DevComms senior account manager, Oliver Sargent, looks at the future prospects for the MP for Uxbridge, Boris Johnson.
Is time up for Boris Johnson in West London?
Since his controversial resignation as Prime Minister, Boris Johnson has been trying to remain relevant, often seen trying to up-stage Rishi Sunak in his pursuit to do so. This was evident in his impromptu trips to Ukraine and recent comments that he finds it difficult to vote for Rishi Sunak’s new Brexit deal for Northern Ireland. While it’s still unclear if Boris Johnson is considering a return to the top job in UK politics, he may need to or may already be considering not standing for re-election in West London.
Rumours have been circulating since last year that Boris Johnson might be considering moving to a safer seat. Although, whilst Rishi Sunak recently commented that Boris would be standing again in Uxbridge and South Ruislip, a new report might suggest otherwise. Boris was spotted looking at schools and house-hunting in Oxfordshire, prompting speculation that he’s considering running for his former seat of Henley in the next election.
On the surface, Boris Johnson shouldn’t lose his seat of Uxbridge and South Ruislip, which has been held by the Conservative party since its creation in 2010 and represented by Boris since 2015. However, even after gaining a 7,210 majority in the 2019 election, Labour believes it could win the constituency, and if Johnson loses, it would almost certainly end his hopes of another run at the Conservative leadership.
Labour’s belief that they may win the seat against Boris is not unfounded. In the local elections in London last year, there was a substantial swing towards Labour. Additionally, recent polls show Labour winning the seat if an election were held right now.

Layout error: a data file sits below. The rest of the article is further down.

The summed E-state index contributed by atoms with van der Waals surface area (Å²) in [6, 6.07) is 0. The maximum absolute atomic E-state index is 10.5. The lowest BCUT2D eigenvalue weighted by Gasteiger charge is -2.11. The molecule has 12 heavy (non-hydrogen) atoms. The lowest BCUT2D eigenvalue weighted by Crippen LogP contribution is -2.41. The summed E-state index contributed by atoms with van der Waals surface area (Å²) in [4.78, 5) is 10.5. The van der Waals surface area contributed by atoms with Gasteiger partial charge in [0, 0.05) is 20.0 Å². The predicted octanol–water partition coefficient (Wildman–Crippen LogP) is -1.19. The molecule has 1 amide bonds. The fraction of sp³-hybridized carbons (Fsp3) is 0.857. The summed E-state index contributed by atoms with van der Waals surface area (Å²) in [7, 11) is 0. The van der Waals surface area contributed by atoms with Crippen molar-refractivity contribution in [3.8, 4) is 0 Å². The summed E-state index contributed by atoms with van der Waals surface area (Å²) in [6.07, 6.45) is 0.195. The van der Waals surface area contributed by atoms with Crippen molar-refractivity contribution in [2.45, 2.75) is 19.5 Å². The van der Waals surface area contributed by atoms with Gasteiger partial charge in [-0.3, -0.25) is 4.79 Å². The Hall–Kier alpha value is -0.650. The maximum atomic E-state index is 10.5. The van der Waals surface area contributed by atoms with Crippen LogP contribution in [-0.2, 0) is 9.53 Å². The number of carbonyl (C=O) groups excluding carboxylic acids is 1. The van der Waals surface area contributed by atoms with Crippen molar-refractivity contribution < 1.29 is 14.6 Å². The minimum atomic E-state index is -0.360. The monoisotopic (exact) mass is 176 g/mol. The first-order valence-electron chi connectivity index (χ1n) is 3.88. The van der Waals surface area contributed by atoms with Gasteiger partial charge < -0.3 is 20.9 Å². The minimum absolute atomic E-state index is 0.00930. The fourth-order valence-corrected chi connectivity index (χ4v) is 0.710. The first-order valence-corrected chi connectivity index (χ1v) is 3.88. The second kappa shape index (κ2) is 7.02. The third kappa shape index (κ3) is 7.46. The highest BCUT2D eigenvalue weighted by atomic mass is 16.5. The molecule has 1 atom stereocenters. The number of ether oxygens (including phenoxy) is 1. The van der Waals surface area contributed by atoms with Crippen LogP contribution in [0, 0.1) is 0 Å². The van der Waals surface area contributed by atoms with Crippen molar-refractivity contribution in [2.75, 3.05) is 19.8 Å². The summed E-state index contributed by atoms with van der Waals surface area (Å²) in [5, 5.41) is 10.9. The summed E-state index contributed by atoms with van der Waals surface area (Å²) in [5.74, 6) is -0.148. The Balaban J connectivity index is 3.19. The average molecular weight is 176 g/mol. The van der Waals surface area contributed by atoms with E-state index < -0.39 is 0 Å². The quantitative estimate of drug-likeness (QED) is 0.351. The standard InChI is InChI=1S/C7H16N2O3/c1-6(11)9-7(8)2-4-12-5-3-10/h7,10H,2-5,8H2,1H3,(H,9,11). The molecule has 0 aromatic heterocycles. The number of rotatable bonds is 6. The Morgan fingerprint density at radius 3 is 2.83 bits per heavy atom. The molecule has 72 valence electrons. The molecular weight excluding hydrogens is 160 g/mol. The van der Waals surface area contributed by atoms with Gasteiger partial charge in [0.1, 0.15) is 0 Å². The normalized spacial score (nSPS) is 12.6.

The fact that Labour is taking their challenge for the seat seriously is evident in their selection of Danny Beales, a more centrist Labour member who is regarded as a loyalist to Keir Starmer. His selection was criticised as a “stitch-up” by those on the left of the party, but Beales could now become a real option for constituents who are wavering over backing Boris again.
National politics will ultimately play a role, with the rise in popularity of Labour and the increasing unpopularity of the Conservatives. According to Electoral Calculus, Uxbridge is the Conservatives’ 103rd most vulnerable seat, and if an election were held today, Labour’s chances of beating Johnson stand at 92%.
Boris Johnson’s clear concern about recent polling and statistics is evident in his increased visits to his constituency and his activity on social media, which is in stark contrast to his behaviour before and during his premiership. This may be in response to accusations by Danny Beales that Boris is a “part-time MP” whose interests lie on the global stage rather than locally. This is sure to be part of Labour’s messaging ahead of the next election.
If Danny Beales were able to make up a swing of 7.48% and defeat Boris Johnson, it would be one of the biggest upsets in British politics. Boris’ clear concern for his chances is evident, and Labour is quietly confident of beating him. If I were advising the former Prime Minister, I would suggest he consider looking for a safer seat to ensure he remains one of the 650 MPs sitting in the House of Commons after the next general election.
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